Write a lot for work? Or had a long break from fiction? How do you get your fiction voice back?
Changing places: (when) should you disguise the place you're writing about?

Writing Historical Fiction, Creative Darwins, The Genre Swap and other stories

There seems to have been a lot going on, lately, and if the blog's been a bit quiet, that's why. I'm up to my neck in the last work on Get Started in Writing Historical Fiction. It's due out mid-Autumn and, as ever, even when I've been living with a project for years, I can't quite believe that it is about to become a Real Book, but all the signs are there!

And historical fiction's a bit of a theme elsewhere. Also in the autumn, I'll be heading down to Leith Hill Place, the lovely house where Ralph Vaughan Williams grew up, which is now owned by the National Trust. Not a lot of people know that RVW is one of bigger and more beautiful leaves on the Darwin-Wedgwood family tree, and Leith Hill Place centres its events on music and the arts. I've been  asked to give a talk, and a writing workshop, and it would be lovely to see any blog readers who felt like coming. And before that - yes - it's time for York, and after that I'll be off to Harrogate.

CREATIVE DARWINS: the Darwin-Wedgwood clan in Science and the Arts

Saturday 26th September, 2.30-3.30pm
An illustrated talk drawing on family letters, books and stories, as well as my own experience as a writer and teacher. Everyone knows about Charles Darwin, and many know that from his grandfather Erasmus, down to this century, the Darwin family has been full of scientists. But fewer people know that the poet and revolutionary John Cornford was a Darwin, as were Ralph Vaughan Williams and his cousin, painter Robin Darwin, who was Principal of the Royal College of Art. A fascinating exploration of how creative thinking ignores the boundaries between science and the arts.


Saturday 10th October, 10am-4pm
How do you root your fiction in history, without getting stuck in the mud? How do you make characters come alive across the centuries? How do you tell a great story when you have to look everything up? In this intensive and practical one-day workshop, I will help you tackle the challenges of setting your fiction in the past. We'll explore period voice and language, characterisation and structure, as well as how to find and handle researched material so your novel doesn't turn into a history book, and the particular problems of using real historical characters. The course includes one-to-one feedback on your writing, all in the inspirational setting of historic Leith Hill Place. Lunch included.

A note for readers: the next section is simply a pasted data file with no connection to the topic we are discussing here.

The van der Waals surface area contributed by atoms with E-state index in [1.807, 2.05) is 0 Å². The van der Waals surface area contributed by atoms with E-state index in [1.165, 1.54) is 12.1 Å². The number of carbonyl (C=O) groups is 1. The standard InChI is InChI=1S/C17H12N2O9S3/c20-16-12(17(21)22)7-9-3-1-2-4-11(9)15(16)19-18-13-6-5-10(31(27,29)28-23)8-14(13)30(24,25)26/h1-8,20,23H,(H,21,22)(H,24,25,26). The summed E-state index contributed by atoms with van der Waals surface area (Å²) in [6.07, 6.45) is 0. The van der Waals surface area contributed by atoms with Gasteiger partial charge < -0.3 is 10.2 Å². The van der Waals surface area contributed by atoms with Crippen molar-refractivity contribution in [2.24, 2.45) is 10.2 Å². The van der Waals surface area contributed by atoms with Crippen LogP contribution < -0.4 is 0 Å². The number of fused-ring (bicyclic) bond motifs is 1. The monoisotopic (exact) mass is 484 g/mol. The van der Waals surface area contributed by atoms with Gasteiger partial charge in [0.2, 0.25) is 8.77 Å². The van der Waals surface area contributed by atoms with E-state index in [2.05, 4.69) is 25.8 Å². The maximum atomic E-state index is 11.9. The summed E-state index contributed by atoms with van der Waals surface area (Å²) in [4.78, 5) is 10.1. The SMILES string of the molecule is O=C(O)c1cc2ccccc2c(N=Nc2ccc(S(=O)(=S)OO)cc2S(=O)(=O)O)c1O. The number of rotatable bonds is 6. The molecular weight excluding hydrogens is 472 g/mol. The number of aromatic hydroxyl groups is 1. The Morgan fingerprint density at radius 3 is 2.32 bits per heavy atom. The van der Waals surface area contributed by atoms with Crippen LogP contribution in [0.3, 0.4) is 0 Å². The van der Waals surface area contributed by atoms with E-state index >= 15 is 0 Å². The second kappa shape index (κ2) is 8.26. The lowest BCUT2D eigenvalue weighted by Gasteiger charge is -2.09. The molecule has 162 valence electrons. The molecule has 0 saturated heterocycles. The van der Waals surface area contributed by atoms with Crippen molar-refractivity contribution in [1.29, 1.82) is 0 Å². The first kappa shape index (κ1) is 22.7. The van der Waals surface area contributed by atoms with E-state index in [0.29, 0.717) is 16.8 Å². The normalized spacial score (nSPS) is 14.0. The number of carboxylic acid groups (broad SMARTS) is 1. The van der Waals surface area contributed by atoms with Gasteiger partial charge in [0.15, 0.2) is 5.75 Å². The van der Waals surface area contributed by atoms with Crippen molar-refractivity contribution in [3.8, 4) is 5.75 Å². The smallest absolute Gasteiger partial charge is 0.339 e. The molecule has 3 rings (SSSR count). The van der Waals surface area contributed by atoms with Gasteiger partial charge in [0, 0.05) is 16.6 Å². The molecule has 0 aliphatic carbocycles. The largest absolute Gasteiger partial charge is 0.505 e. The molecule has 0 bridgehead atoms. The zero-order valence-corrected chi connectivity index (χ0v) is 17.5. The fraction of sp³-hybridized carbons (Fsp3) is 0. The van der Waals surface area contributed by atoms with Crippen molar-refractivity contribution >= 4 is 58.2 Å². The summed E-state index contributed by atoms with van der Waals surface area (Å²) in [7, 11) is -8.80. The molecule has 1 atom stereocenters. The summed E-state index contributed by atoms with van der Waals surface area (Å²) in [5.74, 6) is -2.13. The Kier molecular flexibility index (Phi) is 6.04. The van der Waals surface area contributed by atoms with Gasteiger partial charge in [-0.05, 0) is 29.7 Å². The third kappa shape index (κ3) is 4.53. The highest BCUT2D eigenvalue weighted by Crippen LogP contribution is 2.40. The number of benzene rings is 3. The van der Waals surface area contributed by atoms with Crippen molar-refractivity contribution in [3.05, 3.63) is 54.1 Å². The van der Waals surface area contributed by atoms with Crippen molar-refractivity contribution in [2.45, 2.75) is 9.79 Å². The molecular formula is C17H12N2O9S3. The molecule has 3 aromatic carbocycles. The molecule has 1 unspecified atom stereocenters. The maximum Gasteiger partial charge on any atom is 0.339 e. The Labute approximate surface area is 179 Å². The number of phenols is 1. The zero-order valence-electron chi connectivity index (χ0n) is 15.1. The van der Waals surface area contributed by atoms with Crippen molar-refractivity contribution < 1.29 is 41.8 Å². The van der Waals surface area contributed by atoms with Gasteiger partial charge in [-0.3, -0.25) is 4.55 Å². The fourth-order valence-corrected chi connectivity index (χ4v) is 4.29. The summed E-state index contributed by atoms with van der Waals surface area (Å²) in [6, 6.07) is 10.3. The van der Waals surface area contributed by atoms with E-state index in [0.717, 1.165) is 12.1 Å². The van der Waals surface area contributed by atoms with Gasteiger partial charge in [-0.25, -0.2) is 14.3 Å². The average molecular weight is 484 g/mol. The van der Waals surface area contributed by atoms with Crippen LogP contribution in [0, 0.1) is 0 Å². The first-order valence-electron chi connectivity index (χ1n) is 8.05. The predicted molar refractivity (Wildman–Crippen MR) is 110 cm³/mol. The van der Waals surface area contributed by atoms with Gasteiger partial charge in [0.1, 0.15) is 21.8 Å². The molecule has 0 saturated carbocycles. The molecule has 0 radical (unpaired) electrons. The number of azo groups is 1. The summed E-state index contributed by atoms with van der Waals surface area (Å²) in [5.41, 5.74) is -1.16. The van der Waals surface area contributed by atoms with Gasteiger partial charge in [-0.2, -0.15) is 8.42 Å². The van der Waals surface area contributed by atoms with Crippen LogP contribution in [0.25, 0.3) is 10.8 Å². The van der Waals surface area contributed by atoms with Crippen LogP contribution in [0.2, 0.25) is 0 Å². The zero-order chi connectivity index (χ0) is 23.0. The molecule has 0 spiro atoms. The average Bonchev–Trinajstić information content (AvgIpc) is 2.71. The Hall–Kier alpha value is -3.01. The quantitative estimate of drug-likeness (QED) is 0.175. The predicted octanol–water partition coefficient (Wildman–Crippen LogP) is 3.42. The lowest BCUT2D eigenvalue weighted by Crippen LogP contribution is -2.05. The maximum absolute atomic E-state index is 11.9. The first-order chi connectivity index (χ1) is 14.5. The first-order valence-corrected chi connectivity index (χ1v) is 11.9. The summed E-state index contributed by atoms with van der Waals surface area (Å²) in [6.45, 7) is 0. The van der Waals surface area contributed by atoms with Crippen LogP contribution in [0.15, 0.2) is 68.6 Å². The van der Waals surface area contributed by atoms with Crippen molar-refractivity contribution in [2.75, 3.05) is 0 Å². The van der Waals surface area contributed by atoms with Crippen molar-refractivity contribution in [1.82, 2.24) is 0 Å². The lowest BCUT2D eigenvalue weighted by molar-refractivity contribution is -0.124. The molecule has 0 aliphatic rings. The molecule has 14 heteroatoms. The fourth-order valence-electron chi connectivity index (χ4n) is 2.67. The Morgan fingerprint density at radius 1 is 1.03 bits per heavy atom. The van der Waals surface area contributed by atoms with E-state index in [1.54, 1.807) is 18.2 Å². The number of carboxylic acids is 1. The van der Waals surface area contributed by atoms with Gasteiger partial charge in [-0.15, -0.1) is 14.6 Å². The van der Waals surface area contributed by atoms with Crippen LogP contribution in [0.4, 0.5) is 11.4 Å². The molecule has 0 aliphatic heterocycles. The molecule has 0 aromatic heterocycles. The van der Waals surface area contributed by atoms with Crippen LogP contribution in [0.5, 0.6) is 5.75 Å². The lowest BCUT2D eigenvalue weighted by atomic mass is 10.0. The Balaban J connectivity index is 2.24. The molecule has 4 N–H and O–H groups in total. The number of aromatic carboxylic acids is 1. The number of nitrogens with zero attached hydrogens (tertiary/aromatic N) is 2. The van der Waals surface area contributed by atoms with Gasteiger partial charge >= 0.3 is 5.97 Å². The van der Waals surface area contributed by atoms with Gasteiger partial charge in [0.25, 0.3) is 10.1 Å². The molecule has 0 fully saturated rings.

Writers Aloud is the newest venture by the RLF, as it celebrates its  225th birthday. Not content with supporting writers who are going through hard times, and giving me the nicest job I've ever had, as a Fellow first at Goldsmiths and then as the first Fellow in a new post at the Royal College of Music, is also developing an archive of recordings of writers talking about their work.

I've recorded a short piece on Why I Write for them, and a more extended series of three podcasts, The Genre Swap: you can listen online, or download to listen later on your computer/tablet/phone. My fellow Fellow at Goldsmiths, Annie Caulfield, is a playwright who has been trying to write a novel. I am a novelist who's been trying to teach herself to write plays. So in the podcasts we take turns to teach each other. It was a lot of fun to record and I learnt huge amounts from Annie: I only hope she learnt as much from me, and anyone who listens also finds what we talked - and laughed! about useful too. 

Part One: in which I discuss with Annie about how to write a novel
Part Two: in which Annie discusses with me how to write a radio play
Part Three: in which we meet six months later, to see how we got on


Friday 4th - Sunday 6th September
As ever, the programme is packed with talks, workshops, authors, writers, insights, highs, thrills, panics, fears, hopes, dreams and lots and lots of talking. Oh, and drinking. And eating. And writing. On the Friday Debi Alper and I are joining together for a mini-course on Self-Editing Your Novel, covering in four hours all the topics that we explore in more depth in the online course. I'm Book Doctoring one-to-one on the Saturday, and on Sunday giving workshops on Writing Sex, and Historical Fiction. After which I shall collapse onto a train home, for reasons which you'll understand if you browse through my impressions of past York Festivals.


Thursday 22nd - Sunday 25th October
The programme for 2015 isn't up yet, but I'll be there, teaching a workshop on writing historical fiction, chairing a panel of authors whose work I love, and generally enjoying this major gathering of the clan. For some impressions of the inaugural festival a couple of years ago, click here.

As ever, even among all these more public things, I still most love working one-to-one with writers, so if you think I could help with your fiction (historical or otherwise) or creative non-fiction (I have a strong interest in life writing) then do get in touch. Click through to This Itch of Writing: The Studio, or use the email link in the sidebar.